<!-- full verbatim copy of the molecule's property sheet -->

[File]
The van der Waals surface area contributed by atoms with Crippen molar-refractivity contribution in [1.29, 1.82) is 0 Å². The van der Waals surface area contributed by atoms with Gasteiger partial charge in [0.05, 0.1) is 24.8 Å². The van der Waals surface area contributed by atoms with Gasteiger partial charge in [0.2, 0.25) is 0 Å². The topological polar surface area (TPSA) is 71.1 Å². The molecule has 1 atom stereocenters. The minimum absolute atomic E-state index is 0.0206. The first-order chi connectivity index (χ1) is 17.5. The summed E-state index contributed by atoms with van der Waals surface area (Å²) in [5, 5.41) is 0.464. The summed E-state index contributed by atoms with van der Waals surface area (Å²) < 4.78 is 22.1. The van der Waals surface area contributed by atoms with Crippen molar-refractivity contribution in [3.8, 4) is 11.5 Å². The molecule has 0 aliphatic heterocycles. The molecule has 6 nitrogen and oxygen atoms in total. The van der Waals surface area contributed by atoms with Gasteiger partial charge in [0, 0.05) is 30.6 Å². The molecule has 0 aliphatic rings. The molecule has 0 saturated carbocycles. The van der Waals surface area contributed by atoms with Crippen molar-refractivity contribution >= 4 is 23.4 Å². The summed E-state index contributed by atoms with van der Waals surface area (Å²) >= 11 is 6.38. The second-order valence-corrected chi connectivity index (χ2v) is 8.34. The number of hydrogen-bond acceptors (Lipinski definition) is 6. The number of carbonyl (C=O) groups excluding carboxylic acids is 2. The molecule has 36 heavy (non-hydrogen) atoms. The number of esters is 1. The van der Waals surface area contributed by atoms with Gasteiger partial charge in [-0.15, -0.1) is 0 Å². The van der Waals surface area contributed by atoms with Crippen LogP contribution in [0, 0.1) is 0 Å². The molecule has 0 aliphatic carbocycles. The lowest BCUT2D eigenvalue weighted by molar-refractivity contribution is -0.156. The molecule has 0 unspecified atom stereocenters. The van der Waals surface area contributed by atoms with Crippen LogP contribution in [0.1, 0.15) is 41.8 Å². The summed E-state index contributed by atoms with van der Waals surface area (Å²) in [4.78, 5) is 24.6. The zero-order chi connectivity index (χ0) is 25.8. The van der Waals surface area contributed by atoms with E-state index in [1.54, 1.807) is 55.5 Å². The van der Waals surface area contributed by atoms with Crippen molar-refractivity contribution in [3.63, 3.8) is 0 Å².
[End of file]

The van der Waals surface area contributed by atoms with Crippen molar-refractivity contribution in [1.29, 1.82) is 0 Å². The van der Waals surface area contributed by atoms with Gasteiger partial charge in [0.05, 0.1) is 24.8 Å². The van der Waals surface area contributed by atoms with Gasteiger partial charge in [0.2, 0.25) is 0 Å². The topological polar surface area (TPSA) is 71.1 Å². The molecule has 1 atom stereocenters. The minimum absolute atomic E-state index is 0.0206. The first-order chi connectivity index (χ1) is 17.5. The summed E-state index contributed by atoms with van der Waals surface area (Å²) in [5, 5.41) is 0.464. The summed E-state index contributed by atoms with van der Waals surface area (Å²) < 4.78 is 22.1. The van der Waals surface area contributed by atoms with Crippen molar-refractivity contribution in [3.8, 4) is 11.5 Å². The molecule has 0 aliphatic heterocycles. The molecule has 6 nitrogen and oxygen atoms in total. The van der Waals surface area contributed by atoms with Gasteiger partial charge in [0, 0.05) is 30.6 Å². The molecule has 0 aliphatic rings. The molecule has 0 saturated carbocycles. The van der Waals surface area contributed by atoms with Crippen molar-refractivity contribution >= 4 is 23.4 Å². The summed E-state index contributed by atoms with van der Waals surface area (Å²) >= 11 is 6.38. The second-order valence-corrected chi connectivity index (χ2v) is 8.34. The number of hydrogen-bond acceptors (Lipinski definition) is 6. The number of carbonyl (C=O) groups excluding carboxylic acids is 2. The molecule has 36 heavy (non-hydrogen) atoms. The number of esters is 1. The van der Waals surface area contributed by atoms with Gasteiger partial charge in [-0.15, -0.1) is 0 Å². The van der Waals surface area contributed by atoms with Crippen LogP contribution in [0, 0.1) is 0 Å². The molecule has 0 aliphatic carbocycles. The lowest BCUT2D eigenvalue weighted by molar-refractivity contribution is -0.156. The molecule has 0 unspecified atom stereocenters. The van der Waals surface area contributed by atoms with Crippen LogP contribution in [0.1, 0.15) is 41.8 Å². The summed E-state index contributed by atoms with van der Waals surface area (Å²) in [4.78, 5) is 24.6. The zero-order chi connectivity index (χ0) is 25.8. The van der Waals surface area contributed by atoms with E-state index in [1.54, 1.807) is 55.5 Å². The van der Waals surface area contributed by atoms with Crippen molar-refractivity contribution in [3.63, 3.8) is 0 Å².